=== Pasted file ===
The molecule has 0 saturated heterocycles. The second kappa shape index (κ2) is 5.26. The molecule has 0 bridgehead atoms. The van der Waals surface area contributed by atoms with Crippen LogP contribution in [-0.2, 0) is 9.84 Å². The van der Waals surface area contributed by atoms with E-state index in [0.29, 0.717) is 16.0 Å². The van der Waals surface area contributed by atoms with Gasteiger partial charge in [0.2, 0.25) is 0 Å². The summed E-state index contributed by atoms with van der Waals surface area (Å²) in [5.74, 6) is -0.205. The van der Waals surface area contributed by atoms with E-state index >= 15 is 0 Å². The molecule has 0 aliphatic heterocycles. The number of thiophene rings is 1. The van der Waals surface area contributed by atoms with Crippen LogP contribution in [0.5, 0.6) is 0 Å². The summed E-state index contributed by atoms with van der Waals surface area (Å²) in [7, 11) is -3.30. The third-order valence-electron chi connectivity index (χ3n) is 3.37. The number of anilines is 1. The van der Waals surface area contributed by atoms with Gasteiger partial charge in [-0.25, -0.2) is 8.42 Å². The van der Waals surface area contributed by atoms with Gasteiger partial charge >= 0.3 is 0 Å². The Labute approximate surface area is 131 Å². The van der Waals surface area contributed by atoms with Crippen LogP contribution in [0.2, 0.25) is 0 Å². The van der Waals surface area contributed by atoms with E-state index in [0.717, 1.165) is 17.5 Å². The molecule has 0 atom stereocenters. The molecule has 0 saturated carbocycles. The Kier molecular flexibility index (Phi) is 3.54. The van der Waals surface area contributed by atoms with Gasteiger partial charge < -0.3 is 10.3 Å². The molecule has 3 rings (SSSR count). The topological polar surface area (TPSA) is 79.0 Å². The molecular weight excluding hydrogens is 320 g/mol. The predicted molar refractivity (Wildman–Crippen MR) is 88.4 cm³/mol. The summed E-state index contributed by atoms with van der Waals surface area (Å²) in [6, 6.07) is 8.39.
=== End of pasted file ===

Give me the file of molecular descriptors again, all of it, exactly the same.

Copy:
The molecule has 0 saturated heterocycles. The second kappa shape index (κ2) is 5.26. The molecule has 0 bridgehead atoms. The van der Waals surface area contributed by atoms with Crippen LogP contribution in [-0.2, 0) is 9.84 Å². The van der Waals surface area contributed by atoms with E-state index in [0.29, 0.717) is 16.0 Å². The van der Waals surface area contributed by atoms with Gasteiger partial charge in [0.2, 0.25) is 0 Å². The summed E-state index contributed by atoms with van der Waals surface area (Å²) in [5.74, 6) is -0.205. The van der Waals surface area contributed by atoms with E-state index >= 15 is 0 Å². The molecule has 0 aliphatic heterocycles. The number of thiophene rings is 1. The van der Waals surface area contributed by atoms with Crippen LogP contribution in [0.5, 0.6) is 0 Å². The summed E-state index contributed by atoms with van der Waals surface area (Å²) in [7, 11) is -3.30. The third-order valence-electron chi connectivity index (χ3n) is 3.37. The number of anilines is 1. The van der Waals surface area contributed by atoms with Gasteiger partial charge in [-0.25, -0.2) is 8.42 Å². The van der Waals surface area contributed by atoms with Gasteiger partial charge >= 0.3 is 0 Å². The Labute approximate surface area is 131 Å². The van der Waals surface area contributed by atoms with Crippen LogP contribution in [0.2, 0.25) is 0 Å². The van der Waals surface area contributed by atoms with E-state index in [0.717, 1.165) is 17.5 Å². The molecule has 0 atom stereocenters. The molecule has 0 saturated carbocycles. The Kier molecular flexibility index (Phi) is 3.54. The van der Waals surface area contributed by atoms with Gasteiger partial charge < -0.3 is 10.3 Å². The molecule has 3 rings (SSSR count). The topological polar surface area (TPSA) is 79.0 Å². The molecular weight excluding hydrogens is 320 g/mol. The predicted molar refractivity (Wildman–Crippen MR) is 88.4 cm³/mol. The summed E-state index contributed by atoms with van der Waals surface area (Å²) in [6, 6.07) is 8.39.